Alcohol And Pregnancy

If a mother uses alcohol during her pregnancy, there is a risk that her child’s brain will not develop normally, and the child could develop Fetal Alcohol Spectrum Disorder (“FASD”). The effects of FASD include:

  • Brain damage
  • Behavioral problems
  • Learning disabilities

Fetal Alcohol Syndrome (“FAS”) is one type of Fetal Alcohol Spectrum Disorder. FAS symptoms can show up in many places in your child’s life.

Children with FAS may have a hard time learning new concepts or memorizing the things they are taught. It can be difficult for them to follow instructions and complete their classwork. They may have difficulty motivating themselves to work hard.

Exposure to alcohol can harm the part of the brain that helps people control themselves when they are upset. As a result, children with FAS may become easily frustrated and they may have trouble controlling their behavior when they become angry. Children with FAS may be hyperactive and have trouble following rules at home and at school.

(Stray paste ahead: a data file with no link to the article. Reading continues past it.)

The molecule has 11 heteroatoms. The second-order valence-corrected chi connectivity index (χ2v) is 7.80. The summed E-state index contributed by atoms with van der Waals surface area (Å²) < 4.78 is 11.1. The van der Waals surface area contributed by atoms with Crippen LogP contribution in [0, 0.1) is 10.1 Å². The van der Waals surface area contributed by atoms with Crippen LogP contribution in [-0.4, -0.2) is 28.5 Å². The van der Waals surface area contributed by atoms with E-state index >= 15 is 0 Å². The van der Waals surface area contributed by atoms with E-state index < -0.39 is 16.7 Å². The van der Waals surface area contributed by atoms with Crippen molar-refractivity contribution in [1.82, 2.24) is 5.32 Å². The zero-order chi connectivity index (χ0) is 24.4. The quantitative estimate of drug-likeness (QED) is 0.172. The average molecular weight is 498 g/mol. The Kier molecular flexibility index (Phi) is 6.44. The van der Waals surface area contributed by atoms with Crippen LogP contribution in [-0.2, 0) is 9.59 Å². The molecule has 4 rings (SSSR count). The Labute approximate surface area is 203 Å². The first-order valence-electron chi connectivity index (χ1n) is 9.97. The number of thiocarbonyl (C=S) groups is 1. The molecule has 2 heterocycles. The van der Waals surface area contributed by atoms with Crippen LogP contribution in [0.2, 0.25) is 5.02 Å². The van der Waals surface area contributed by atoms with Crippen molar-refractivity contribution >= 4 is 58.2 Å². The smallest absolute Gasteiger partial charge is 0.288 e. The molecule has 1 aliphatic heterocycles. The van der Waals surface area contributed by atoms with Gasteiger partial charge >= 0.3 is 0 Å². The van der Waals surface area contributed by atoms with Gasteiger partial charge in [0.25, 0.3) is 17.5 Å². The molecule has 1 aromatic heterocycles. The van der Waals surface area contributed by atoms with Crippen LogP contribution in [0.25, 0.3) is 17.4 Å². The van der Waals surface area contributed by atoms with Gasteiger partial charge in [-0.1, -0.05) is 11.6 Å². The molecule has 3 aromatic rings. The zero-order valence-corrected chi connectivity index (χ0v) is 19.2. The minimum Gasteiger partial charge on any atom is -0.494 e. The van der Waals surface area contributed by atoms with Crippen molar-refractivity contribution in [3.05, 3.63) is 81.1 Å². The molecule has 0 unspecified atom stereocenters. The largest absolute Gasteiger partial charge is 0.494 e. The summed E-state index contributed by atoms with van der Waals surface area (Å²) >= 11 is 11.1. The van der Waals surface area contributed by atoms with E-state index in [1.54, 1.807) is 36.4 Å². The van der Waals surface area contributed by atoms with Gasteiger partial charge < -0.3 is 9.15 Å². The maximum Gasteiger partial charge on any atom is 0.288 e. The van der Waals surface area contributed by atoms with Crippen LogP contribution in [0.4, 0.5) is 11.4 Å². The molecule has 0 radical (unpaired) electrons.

There is no cure for FAS, but parents of children with FAS can learn to use special strategies to help their children do better in school and learn to manage their behavior. There are also support programs for adults with FAS that can help to increase their quality of life.

Click here if you would like more information about FAS/FASD, or call 1- (800) 66-NOFAS.

If you live in Los Angeles and would like to request that your child be evaluated for FASD, you can contact the Violence Intervention Program’s Community Based Assessment and Treatment Center (CATC) at 1- (323) 221-4134 or UCLA’s Fetal Alcohol Syndrome and Related Disorders Clinic at 1- (800) 825-9989.

Please note that not all children qualify to receive services at the CATC or UCLA clinic; contact the clinic to find out if your child is eligible for an evaluation.